Job site Lighting: Festool Sys Duo ROI Case Study
With interior season here, it is time once again to dust off the work lights, check the bulbs and clean the lenses. Sound familiar? If you are still in that cycle, then you probably haven’t upgraded to LED job site lighting yet, and it might be time to have a look at it.
It is best to take a topdown approach when exploring tool technology change. By that I mean finding the best available options and working backwards from there in decision making.
Leading the charge in the LED job site movement is the 2016 Festool Sys Duo, and I was fortunate to be able to test a manufacturer supplied loaner for several months before its release this year. Festool, while better known for its production power tools for painters, has offered work lighting for a few years now.
In 2011, they debuted a battery powered Syslite LED work lamp – a higher end and virtually indestructible work light available to painters and other trades for handheld or tripod mountable usage. The original light, which is still available, had 6 LEDS at 3 watts each for $175.
Three years later, the manufacturer changed the output of the original light offering a Syslite II, in the same basic housing and styling. The updated version sells for $195 with 12 LED lights at 1.5 watts bumping the light color from 4500 to 5000k light.
2016 has brought a larger and brighter, more stout incarnation called the Sys Duo. This light has 80 LED’s and is available by itself or paired with a high quality tripod. The light by itself costs $300, and with the tripod, the kit is $435. In both incarnations, the light comes in a Systainer, which is Festool’s modular tool box design that integrates with the rest of their stackable system.
The Sys Duo raises the question of whether state of the art LED work lighting is a luxury item or smart investment.
Say Goodbye to Halogen?
LED lighting has steadily been taking over the realm of job site lighting for painters and other professionals in recent years.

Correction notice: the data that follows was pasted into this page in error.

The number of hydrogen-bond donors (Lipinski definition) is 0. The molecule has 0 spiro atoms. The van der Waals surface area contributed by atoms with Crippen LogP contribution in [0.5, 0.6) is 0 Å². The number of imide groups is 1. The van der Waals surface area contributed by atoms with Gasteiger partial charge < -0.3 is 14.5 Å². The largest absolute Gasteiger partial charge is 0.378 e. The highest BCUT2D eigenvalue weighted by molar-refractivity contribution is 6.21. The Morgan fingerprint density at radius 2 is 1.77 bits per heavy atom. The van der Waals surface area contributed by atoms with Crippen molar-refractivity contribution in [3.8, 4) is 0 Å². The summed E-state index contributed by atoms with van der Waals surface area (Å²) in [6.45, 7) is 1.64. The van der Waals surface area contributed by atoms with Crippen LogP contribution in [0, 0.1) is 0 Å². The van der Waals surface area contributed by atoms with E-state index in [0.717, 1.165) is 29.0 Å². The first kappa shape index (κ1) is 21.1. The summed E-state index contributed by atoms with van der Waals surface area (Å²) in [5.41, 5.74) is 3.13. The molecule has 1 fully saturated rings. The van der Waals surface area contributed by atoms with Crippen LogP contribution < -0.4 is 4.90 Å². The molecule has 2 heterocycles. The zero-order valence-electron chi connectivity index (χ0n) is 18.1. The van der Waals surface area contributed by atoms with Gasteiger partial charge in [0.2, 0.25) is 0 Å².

Halogen and fluorescent have long been the most common types of lighting on jobs. While far less than perfect in quality and durability, they have at least been reasonably priced, albeit disposable in the end due to short lifespans.
The advantages of LED technology over other types, especially for painters, is obvious. It is a cooler, white light that is safer, longer lasting and visually more accurate than all other types of lighting. It doesn’t run hot and is easier to keep clean and bright.
While small LED inspection lights are generally priced pretty accessibly, it has been more difficult to find larger tripod friendly units that have enough output to fully light a good sized room.
One thing to know when researching lights is that watts aren’t the critical stat. Watts refer to the amount of energy required to light products. That is energy used, not brightness. The amount of light output is measured in lumens, so that is the important spec in lights.
For example, it takes about 5000 lumens to light a typical 250 square foot living room. 5000 lumens is the equivalent of five 100 watt incandescent bulbs.
Is ROI Easier to Reach on Better (and Pricier) Light Technologies?
One of the most popular articles that I have written over the years (APC March 2012) was about how to determine the true cost of a tool. The purchase price rarely tells the whole story of cost. ROI, or return on your investment, is where the smart tool investor looks.
How (and how quickly) the tool will pay for itself is important. We often overlook ROI on the under $20 items, but when price tags show hundreds, our attention is needed.
So, is a $100 light cheaper to own than a $400 one?
A quick internet search reveals that twin head halogen lights on tripods range anywhere from $30-300 depending on the quality you seek. For the purposes of analysis, lets assume that the average purchase price of a decent one is $100 and that you will spend $30 on replacement halogen bulbs during its lifespan.